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100 Years On – Abdication

Russia began 1917 taking staggering steps toward oblivion.  Millions of men had been taken out of her economy to fight against the Germans and Austrians.  Russia’s military had traded hundreds of thousands of dead men for little gain.  Her industrial complex, which had been barely out of its infancy when the war began, creaked along to provide the bare minimums to the military, and provided little to the Russian people.

Leadership in Saint Petersburg had spent the previous few years contributing to the misery of the people it was charged to lead and protect.  The cost of food and other necessities of life quickly rose four-fold or more.  Hunger, never a stranger in the life of the Russian peasant, became a common problem throughout the country.

The situation exploded with food riots in Saint Petersburg in February, 1917.  Units which were sent in to quell the disturbances, , most of them almost bereft of experienced soldiers,  tended to either overreact to the mobs and commit atrocities against them, or they joined in alongside the rioters. Against this backdrop, Tsar Nicholas tried to return to the capitol to provide leadership and try to head off anarchy.

He never made it.  His train was stopped south of Saint Petersburg, and the demands of the new Provisional Government, including his abdication, were given to him. Seeing no alternative, the Tsar bowed to the inevitable.

On March 15, 1917, Tsar Nicholas II abdicated the throne his family had occupied for 300 years.  He also abdicated for his son, the Tsarevich Alexei, due to the boy’s failing health.  He named his brother, Michael, as the new leader of Russia, but Michael refused to take the throne unless his ascension was approved by the Russian people.

Nicholas Romanov and his family went into internal exile and were murdered by Communist forces during the ensuing Russian Civil War.

The Provisional Government was quickly recognized by most major nations, and began the work to form a truly representative government in a country that had no history of such things to support it.  It continued to fight the war against Austria and Germany, leaving a lot of the problems that led to its formation in place.  This created an opening for the Communists to stage their own revolution later that year.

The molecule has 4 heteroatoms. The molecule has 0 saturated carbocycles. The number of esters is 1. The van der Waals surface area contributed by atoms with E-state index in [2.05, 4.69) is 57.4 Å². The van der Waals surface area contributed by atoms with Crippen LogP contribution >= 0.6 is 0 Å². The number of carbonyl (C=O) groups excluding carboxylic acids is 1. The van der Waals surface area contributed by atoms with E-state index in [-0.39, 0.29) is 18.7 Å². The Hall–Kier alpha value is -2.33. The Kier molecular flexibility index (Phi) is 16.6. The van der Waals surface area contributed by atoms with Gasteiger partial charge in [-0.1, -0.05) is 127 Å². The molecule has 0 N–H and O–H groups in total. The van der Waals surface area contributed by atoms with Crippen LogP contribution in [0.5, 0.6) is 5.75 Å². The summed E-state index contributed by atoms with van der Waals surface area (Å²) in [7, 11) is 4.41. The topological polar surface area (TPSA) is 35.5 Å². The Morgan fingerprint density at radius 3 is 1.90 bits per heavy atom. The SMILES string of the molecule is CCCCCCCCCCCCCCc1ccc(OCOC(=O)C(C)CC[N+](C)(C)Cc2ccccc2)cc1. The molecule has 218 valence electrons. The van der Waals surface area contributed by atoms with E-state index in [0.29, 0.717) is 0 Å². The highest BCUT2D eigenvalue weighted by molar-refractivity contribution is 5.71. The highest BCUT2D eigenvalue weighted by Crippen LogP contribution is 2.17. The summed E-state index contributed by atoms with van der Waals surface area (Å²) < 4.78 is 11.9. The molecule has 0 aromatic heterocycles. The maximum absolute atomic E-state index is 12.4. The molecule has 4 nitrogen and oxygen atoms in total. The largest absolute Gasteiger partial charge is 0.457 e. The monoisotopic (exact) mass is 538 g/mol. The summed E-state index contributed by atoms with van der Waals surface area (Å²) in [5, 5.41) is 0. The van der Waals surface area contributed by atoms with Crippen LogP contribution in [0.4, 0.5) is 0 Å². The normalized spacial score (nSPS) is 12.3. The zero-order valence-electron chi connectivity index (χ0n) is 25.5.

A Year of Poetry – Day 338

Bring her again, O western wind,
   Over the western sea!
Gentle and good and fair and kind,
   Bring her again to me!

Not that her fancy holds me dear,
   Not that a hope may be:
Only that I may know her near,
   Wind of the western sea!

-- William Ernest Henley, Bring Her Again...

A Year of Poetry – Day 337

I have been one acquainted with the night.
I have walked out in rain – and back in rain.
I have outwalked the furthest city light.

I have looked down the saddest city lane.
I have passed by the watchman on his beat
And dropped my eyes, unwilling to explain.

I have stood still and stopped the sound of feet
When far away an interrupted cry
Came over houses from another street,

But not to call me back or say good-bye;
And further still at an unearthly height,
One luminary clock against the sky

Proclaimed the time was neither wrong nor right.
I have been one acquainted with the night.

— Robert Frost, Acquainted With The Night

A Year of Poetry – Day 336

When you and I are buried
With grasses over head,
The memory of our fights will stand
Above this bare and tortured land,
We knew ere we were dead.

Though grasses grow at Vimy,
And poppies at Messines,
And in High Wood the children play,
The craters and the graves will stay
To show what things have been.

Though all be quiet in day-time,
The night shall bring a change,
And peasants walking home will see
Shell-torn meadow and riven tree,
And their own fields grown strange.

They shall hear live men crying,
They shall see dead men lie,
Shall hear the rattling Maxims fire,
And by the broken twists of wire
Gold flares light up the sky.

And in their new-built houses
The frightened folk will see
Pale bombers coming down the street,
And hear the flurry of charging feet,
And the crash of Victory.

This is our Earth baptizèd
With the red wine of War.
Horror and courage hand in hand
Shall brood upon the stricken land
In silence evermore.

— E. Alan Mackintosh, Ghosts of War

A Year of Poetry – Day 335

His Grace! impossible! what dead!
Of old age too, and in his bed!
And could that mighty warrior fall?
And so inglorious, after all!
Well, since he’s gone, no matter how,
The last loud trump must wake him now:
And, trust me, as the noise grows stronger,
He’d wish to sleep a little longer.
And could he be indeed so old
As by the newspapers we’re told?
Threescore, I think, is pretty high;
’Twas time in conscience he should die